Norwin projects $2M funding gap
Norwin's director of business affairs braced school board members Monday night for a projected $2 million gap in the 2013-14 budget.
John Wilson will now prepare a more precise preliminary budget for school directors to review. They could consider sending that budget to Harrisburg in January, requesting an OK to hike taxes more than the “index,” which is a state-imposed maximum.
“The benefit to passing the preliminary budget in December or January, it gives you the flexibility that if you want to or need to when it gets to May or June, you can look at those index exceptions. (It) doens't mean you have to do it (raise taxes),” Wilson said. “ ... At this point, we have no idea what the governor's going to propose.”
The state-set limit for a tax increase in Norwin next school year is 1.5 mills, which would generate about $550,000.
Wilson said the district could ask for an exception from that limit under two conditions: retirement costs and special education costs.
If approved, school directors could add an additional tax hike of 1.6 mills to cover retirement and 0.8 mills to cover special education, adding up to a total of 3.9 mills, Wilson said.
Wilson said his preliminary figures are “conservative.”
“It's worst-case scenario,” he said. ... “With November coming along, we're getting close to the deadline where we want to decide if we want to to do a preliminary budget.”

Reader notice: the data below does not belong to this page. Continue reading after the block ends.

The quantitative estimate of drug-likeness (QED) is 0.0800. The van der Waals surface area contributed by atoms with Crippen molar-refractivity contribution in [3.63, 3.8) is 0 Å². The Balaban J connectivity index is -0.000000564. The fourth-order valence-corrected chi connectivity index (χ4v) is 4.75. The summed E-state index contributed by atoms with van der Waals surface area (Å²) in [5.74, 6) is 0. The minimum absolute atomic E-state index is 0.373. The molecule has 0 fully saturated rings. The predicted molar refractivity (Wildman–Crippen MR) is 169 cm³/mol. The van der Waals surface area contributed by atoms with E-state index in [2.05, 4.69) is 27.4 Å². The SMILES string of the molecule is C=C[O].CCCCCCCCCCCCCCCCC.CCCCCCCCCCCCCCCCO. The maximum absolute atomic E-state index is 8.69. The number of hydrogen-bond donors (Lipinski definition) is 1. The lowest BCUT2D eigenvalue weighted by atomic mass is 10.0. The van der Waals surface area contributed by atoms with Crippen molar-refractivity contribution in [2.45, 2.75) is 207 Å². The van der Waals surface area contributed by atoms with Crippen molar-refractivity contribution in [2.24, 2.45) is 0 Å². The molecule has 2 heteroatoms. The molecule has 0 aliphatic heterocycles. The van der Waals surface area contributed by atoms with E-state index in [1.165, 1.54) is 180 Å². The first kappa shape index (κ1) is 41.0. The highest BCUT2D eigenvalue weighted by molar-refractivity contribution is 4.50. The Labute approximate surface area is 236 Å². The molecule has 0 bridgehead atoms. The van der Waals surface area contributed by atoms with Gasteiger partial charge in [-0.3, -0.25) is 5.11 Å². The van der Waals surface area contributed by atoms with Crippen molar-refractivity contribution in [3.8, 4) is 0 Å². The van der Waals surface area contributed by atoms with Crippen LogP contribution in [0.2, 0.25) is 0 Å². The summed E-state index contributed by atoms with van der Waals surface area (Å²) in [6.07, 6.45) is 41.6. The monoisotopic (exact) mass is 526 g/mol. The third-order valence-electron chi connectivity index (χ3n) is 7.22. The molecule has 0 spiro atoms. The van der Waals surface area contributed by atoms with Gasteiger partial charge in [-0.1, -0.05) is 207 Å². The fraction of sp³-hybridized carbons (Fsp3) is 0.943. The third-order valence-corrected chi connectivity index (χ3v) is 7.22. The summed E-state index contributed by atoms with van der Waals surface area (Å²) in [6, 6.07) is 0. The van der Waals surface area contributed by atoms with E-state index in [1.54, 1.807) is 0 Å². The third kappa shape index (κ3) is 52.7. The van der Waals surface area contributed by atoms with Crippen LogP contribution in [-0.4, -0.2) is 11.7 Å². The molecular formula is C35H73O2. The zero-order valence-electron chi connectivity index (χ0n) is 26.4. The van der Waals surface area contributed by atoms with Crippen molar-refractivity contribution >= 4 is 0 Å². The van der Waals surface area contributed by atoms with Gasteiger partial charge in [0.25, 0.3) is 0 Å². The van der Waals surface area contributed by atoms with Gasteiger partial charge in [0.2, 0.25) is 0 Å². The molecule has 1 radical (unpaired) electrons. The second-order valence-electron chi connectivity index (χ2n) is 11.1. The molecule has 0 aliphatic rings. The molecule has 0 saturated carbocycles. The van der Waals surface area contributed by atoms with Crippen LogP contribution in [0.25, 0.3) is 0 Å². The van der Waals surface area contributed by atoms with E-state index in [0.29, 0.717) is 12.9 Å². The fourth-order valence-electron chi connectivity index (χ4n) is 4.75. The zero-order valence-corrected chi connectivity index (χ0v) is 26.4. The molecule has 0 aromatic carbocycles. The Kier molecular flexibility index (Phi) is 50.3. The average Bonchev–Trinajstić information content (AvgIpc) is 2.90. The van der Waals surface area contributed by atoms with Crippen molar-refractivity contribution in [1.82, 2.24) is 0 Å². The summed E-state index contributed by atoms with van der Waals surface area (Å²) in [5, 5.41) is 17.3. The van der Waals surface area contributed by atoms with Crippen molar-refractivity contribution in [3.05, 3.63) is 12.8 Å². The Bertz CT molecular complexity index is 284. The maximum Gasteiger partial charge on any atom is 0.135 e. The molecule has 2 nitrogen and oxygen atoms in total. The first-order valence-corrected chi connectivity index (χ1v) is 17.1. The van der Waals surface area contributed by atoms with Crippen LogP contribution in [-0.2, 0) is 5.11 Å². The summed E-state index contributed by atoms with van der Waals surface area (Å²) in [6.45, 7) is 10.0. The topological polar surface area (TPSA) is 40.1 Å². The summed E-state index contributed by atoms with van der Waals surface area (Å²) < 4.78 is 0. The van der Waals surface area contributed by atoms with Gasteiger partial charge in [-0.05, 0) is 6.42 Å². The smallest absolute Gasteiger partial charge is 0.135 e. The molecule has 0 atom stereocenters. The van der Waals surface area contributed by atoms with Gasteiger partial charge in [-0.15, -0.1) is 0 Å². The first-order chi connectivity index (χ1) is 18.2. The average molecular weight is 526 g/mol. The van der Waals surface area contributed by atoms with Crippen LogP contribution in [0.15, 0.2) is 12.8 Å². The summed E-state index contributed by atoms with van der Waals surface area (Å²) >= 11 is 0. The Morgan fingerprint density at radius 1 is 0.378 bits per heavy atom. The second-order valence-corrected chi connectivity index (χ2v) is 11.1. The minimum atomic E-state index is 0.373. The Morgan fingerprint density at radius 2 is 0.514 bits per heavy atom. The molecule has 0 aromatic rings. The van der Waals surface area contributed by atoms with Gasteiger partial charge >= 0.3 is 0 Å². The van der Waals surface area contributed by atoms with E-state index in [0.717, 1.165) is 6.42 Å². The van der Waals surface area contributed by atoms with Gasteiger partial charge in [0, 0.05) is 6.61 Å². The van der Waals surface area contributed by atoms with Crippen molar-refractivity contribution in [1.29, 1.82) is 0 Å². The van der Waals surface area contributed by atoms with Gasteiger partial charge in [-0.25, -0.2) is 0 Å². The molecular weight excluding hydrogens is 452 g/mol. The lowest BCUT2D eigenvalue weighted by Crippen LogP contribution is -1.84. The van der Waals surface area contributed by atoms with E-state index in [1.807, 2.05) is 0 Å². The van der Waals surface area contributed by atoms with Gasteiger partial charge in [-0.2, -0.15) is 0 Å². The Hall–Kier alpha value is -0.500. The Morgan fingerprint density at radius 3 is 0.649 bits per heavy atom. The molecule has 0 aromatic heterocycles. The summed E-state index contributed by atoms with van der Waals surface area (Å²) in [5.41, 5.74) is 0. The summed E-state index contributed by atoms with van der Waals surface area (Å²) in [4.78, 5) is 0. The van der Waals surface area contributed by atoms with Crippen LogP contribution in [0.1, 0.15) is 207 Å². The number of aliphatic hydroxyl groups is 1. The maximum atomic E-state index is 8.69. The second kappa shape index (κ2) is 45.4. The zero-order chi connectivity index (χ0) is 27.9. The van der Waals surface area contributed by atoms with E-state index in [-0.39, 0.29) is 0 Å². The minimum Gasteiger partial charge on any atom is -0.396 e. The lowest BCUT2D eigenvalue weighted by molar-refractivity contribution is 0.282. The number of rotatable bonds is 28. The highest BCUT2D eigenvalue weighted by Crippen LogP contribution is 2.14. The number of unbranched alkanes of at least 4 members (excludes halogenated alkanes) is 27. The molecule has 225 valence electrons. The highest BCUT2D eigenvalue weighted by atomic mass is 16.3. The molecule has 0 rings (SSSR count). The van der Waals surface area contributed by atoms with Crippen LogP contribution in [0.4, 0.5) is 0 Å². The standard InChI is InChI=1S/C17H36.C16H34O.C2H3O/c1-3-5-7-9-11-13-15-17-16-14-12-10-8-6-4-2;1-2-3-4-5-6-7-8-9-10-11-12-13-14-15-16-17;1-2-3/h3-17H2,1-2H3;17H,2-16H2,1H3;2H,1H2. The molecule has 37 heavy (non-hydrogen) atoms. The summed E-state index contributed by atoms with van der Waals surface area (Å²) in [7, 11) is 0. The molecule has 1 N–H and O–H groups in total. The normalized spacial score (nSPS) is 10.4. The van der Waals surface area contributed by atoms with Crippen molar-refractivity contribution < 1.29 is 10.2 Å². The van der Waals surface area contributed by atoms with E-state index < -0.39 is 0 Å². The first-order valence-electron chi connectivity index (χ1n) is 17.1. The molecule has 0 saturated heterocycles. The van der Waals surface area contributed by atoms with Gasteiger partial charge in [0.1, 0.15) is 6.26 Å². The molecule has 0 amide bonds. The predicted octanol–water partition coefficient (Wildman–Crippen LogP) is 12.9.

He projects an increase in costs of $3 million but only a $1 million increase in revenue, leaving a $2 million hole.
Several expenses are expected to rise, he said -- debt service, salaries, health insurance, Social Security and retirement.
The district maintains about $4 million in its unreserved fund balance, which could be used to fund ballooning costs.
“It's really the next three years where we have to worry about the retirement stuff, and if we can somehow mitigate that ... with our fund balance that would help,” Wilson said.
Wilson attributes financial woes to costs of charter schools and retirement, along with the recession and a loss of stimulus money.
Superintendent William Kerr said administrators talk about the budget “weekly, if not daily.”
Officials cut more than $2 million from the budget over the last two years, he said. And, he said, making cuts while preserving education can become a tough task.
“We've reduced a lot from our budget the last two years,” Wilson said, “and so it gets more and more difficult as we move forward.”
The district this school year is operating on a budget of $58.9 million. The school board voted in June to raise taxes 1.45 mills, helping to plug a budget gap. Despite the increase, the district's tax rate is the lowest in the county.
Rossilynne Skena is a staff writerfor Trib Total Media. She can be reached at 724-836-6646 or email@example.com.
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